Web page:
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TV Series Review

Modern television, meet your maker.

The original X-Files was the oddest of odd ducks when it premiered in 1993. It dared to dive deeply into science fiction—an absolute ratings no-no at the time. It was a serial when TV bigwigs knew success was built on easily interchangeable, stand-alone episodes (which also played better in syndication). The Fox series created by Chris Carter was as quirky and weird as some of the monsters it gave us. Most experts—while smoking lots of cigarettes, perhaps—thought it'd die a quick death.

Surprise! The X-Files' original run aired for 10 years and 202 episodes. Its success paved the way for such sci-fi/fantasy hits as Lost, Supernatural and even Game of Thrones. Its serialized format blazed the way for prestige TV. Its writing rooms fostered the likes of Howard Gordan and Alex Gansa (Homeland), and Vince Gilligan (Breaking Bad). The X-Files was the first binge-worthy show 20 years before anyone knew what that was.

But it must also be said that it opened the door for today's more disturbing television landscape. Don't believe me? Consider the 1996 episode "Home," predicated on a trio of deformed serial killers who breed with their "monstrous" mother.

Now, in a twist worthy of the show, The X-Files has traveled to the future—our future—with what has become a full-tilt relaunch starring the original players. And what was once revolutionary about it feels like old hat.

The Truth Is Out There

A great deal has changed, of course. And we're not just talking about the size of the cellphones. Agents Fox Mulder and Dana Scully are older now, if not altogether wiser. The pair consummated their "will they or won't they" relationship some time ago, and they believe that they had a son together. And the latest conspiracy they're tackling isn't so much about alien abduction as it is about dastardly governmental and oligarchical forces enslaving or destroying the rest of humanity.

OK, so maybe that does sound similar to a past X-Files conspiracy or two—particularly since these shadowy forces are using alien technology to commit their nefarious acts of evil. And even though Scully and Mulder haven't been a professional tandem for lo these many years, they seamlessly slip into the same patterns—deepening the ruts with each pass by the Smoking Man diner. Mulder, showing the years in a face full of grayish stubble, no longer just wants to believe. He almost compulsively has to believe in these terribly depressing conspiracies. And even though he's probably right (because, in The X-Files, Mulder almost always is), Scully must reel him back into some semblance of normalcy.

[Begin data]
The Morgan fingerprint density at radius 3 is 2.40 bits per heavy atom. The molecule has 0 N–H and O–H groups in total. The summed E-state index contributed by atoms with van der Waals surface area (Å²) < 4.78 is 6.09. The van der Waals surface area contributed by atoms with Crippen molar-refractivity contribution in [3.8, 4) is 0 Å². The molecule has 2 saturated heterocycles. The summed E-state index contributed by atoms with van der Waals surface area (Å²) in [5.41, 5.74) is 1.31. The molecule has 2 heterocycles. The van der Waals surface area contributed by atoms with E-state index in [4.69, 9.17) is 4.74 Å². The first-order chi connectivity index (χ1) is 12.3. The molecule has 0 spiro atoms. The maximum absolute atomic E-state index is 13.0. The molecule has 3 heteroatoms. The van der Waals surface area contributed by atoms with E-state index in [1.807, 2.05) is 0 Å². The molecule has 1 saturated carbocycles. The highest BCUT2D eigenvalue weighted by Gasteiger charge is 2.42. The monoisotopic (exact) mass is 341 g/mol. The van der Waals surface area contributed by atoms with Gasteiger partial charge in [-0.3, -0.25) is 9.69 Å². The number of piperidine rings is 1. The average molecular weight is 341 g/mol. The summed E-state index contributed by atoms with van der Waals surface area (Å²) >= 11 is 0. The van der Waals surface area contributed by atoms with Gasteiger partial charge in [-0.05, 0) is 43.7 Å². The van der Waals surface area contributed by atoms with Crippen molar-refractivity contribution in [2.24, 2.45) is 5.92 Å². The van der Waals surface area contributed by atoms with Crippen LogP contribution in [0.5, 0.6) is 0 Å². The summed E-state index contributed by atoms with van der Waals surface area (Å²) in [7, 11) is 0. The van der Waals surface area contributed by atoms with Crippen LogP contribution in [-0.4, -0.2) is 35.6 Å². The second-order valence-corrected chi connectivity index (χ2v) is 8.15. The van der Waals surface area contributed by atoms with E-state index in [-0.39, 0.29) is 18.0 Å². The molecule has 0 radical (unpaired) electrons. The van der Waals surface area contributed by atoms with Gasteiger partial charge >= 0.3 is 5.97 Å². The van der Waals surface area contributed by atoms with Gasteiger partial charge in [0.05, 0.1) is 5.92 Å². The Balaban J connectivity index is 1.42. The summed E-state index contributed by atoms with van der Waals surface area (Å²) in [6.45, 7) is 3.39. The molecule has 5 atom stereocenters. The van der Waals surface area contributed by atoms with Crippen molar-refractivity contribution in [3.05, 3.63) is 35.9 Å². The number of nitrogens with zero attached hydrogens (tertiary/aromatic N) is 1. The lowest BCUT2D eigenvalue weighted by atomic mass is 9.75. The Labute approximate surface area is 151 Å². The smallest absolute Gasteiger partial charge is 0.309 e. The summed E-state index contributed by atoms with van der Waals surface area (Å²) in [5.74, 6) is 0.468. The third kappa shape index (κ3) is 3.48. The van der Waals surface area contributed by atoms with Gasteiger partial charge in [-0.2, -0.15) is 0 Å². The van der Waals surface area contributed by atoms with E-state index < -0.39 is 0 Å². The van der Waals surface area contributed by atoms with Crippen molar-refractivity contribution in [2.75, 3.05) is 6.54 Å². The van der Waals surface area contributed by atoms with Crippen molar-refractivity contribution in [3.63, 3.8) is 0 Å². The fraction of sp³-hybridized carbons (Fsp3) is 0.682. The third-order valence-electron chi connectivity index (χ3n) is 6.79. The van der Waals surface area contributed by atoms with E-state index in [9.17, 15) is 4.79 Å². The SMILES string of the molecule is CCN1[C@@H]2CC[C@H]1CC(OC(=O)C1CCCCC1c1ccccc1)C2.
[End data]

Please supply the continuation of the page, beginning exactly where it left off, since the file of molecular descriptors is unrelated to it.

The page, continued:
Ah, just like old times.

The Gore Is Out There, Too But that cliché applies to the show's content as well. If anything, in fact, the onscreen negativity here feels a lot like Mulder: getting a little more extreme all the time. People (and things) get shot and killed, often graphically so. Horrific experiments perpetrated upon the innocent are only partly obscured. There's nudity, too (though only alien so far). And the Smoking Man—still somehow alive after all these years—hasn't given up his filthy habit.

Mulder may sum things up best when he punctuates a gruesome, alien-influenced attack by saying, "I blacked out after Goldman's eyes popped out of his sockets. Believe me, you can't unsee that."

Truly this has always been, while revolutionary, a deeply uneven, problematic show in terms of quality, themes and discomforting content. And some things never change, even if old fans—now years more mature and discerning, and probably with families of their own by now—wish they would.

Positive Elements

Spiritual Content

Sexual Content

Violent Content

Crude or Profane Language

Drug and Alcohol Content

Other Negative Elements


Pro-social Content

Objectionable Content

Summary Advisory

Plot Summary

Christian Beliefs

Other Belief Systems

Authority Roles



Discussion Topics

Additional Comments/Notes

Episode Reviews

The X-Files: Jan 8, 2018 "My Struggle III"
The X-Files: January 24, 2016 "My Struggle"



Readability Age Range



David Duchovny as Fox Mulder; Gillian Anderson as Dana Scully; Mitch Pileggi as Walter Skinner; William B. Davis as the Smoking Man; Joel McHale as Tad O'Malley; Robbie Amell as Agent Miller






Record Label




On Video

Year Published



Paul Asay

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